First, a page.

Blogs in this series

Life in Culebrón is a very British view of life in a small village in Alicante province, my experience of Spain, of Spaniards and sometimes of the other Britons who live nearby. The tabs beneath the header photo link to other blogs written whilst I was living in other parts of Spain, to my articles written for the now defunct TIM magazine and to my most recent photo albums.

Saturday, February 11, 2017

Old familiar ways

I do a Spanish class each Monday. I do it to make sure that I speak at least a little Spanish each week. Otherwise I probably wouldn't. One doesn't need much Spanish in a supermarket or a bar. In my job the expectation is that I speak English. At home Maggie's English is as good as mine and she makes sure that we watch English speaking TV.

Last week the young woman who teaches me Spanish had written a short piece about a local festival. I noticed that it was tagged as level B1. This is one of the levels of the Common European Framework for language learning. The description of level B1 says that someone at this level can understand the main points of clear standard input on familiar matters regularly encountered in everyday situations and can deal with most situations likely to arise in an area where the language is spoken. People who do level B1 English courses with me can, in reality, hardly string two words together.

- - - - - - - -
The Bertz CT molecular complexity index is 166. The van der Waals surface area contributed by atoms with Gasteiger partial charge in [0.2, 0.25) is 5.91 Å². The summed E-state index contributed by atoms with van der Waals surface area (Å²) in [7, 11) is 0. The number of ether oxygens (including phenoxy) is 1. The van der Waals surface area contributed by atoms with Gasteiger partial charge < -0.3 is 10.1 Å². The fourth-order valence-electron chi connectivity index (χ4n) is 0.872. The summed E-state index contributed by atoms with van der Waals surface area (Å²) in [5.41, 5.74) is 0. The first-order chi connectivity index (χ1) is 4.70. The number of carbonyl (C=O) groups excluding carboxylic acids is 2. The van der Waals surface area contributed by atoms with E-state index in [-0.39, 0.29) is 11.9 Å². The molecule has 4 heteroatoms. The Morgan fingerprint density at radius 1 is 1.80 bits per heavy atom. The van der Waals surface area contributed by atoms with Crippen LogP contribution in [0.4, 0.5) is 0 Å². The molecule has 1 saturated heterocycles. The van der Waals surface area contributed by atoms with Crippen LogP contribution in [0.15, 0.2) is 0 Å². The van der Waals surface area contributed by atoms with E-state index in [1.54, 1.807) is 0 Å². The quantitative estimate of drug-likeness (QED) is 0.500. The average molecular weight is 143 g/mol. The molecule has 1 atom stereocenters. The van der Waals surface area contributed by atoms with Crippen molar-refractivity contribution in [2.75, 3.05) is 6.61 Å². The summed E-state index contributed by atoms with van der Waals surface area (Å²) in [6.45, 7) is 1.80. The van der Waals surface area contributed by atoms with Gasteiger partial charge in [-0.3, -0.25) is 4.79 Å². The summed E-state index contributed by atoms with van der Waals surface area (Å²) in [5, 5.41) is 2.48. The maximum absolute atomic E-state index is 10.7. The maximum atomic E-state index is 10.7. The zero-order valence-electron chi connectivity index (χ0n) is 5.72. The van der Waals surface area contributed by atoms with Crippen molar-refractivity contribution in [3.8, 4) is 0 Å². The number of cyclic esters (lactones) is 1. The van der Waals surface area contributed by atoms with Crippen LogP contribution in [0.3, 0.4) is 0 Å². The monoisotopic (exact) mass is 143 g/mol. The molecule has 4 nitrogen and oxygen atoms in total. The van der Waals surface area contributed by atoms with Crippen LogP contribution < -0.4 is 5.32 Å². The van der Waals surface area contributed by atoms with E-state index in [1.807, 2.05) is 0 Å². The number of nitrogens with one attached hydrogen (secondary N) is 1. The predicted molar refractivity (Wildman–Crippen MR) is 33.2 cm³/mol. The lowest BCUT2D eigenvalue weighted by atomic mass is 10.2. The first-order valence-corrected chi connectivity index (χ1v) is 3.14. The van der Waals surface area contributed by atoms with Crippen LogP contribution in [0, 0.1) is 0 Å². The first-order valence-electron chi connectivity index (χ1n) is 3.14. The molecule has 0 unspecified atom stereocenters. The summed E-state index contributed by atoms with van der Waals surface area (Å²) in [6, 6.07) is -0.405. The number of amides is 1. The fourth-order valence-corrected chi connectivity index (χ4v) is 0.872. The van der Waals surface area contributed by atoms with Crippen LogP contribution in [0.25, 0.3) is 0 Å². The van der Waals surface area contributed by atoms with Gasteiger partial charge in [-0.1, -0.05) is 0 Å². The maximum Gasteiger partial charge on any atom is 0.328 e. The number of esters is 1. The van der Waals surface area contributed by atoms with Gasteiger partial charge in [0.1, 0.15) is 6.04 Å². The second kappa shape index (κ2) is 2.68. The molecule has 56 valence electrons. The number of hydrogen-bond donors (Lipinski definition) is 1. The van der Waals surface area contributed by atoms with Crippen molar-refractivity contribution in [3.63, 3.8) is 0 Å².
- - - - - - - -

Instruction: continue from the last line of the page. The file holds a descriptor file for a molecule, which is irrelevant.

Yesterday we went to see a film called Tarde para la ira which translates as something like Too Late for Anger which is a film that won lots of awards in the Spanish equivalent of the BAFTAs or Oscars. Without the pre film blurb and without the images on the screen I would have had no idea what was happening at all - it was far too hard for me to understand.

Today we went to the village restaurant, Restaurante Eduardo. Restaurants are easy. The language is easy but today I was lost for most of the time. Eduardo is usually a bit vague and the trick is to ask for what you want and see if he has it rather than expect him to tell you what he has. But today I had hardly any idea what he was talking about.

When I was young it would have been an experience that I would have described with the, then, very trendy adjective of surreal. Today, as I wondered what Eduardo was saying the adjective, in English, that sprang to mind after all this time here was pathetic.

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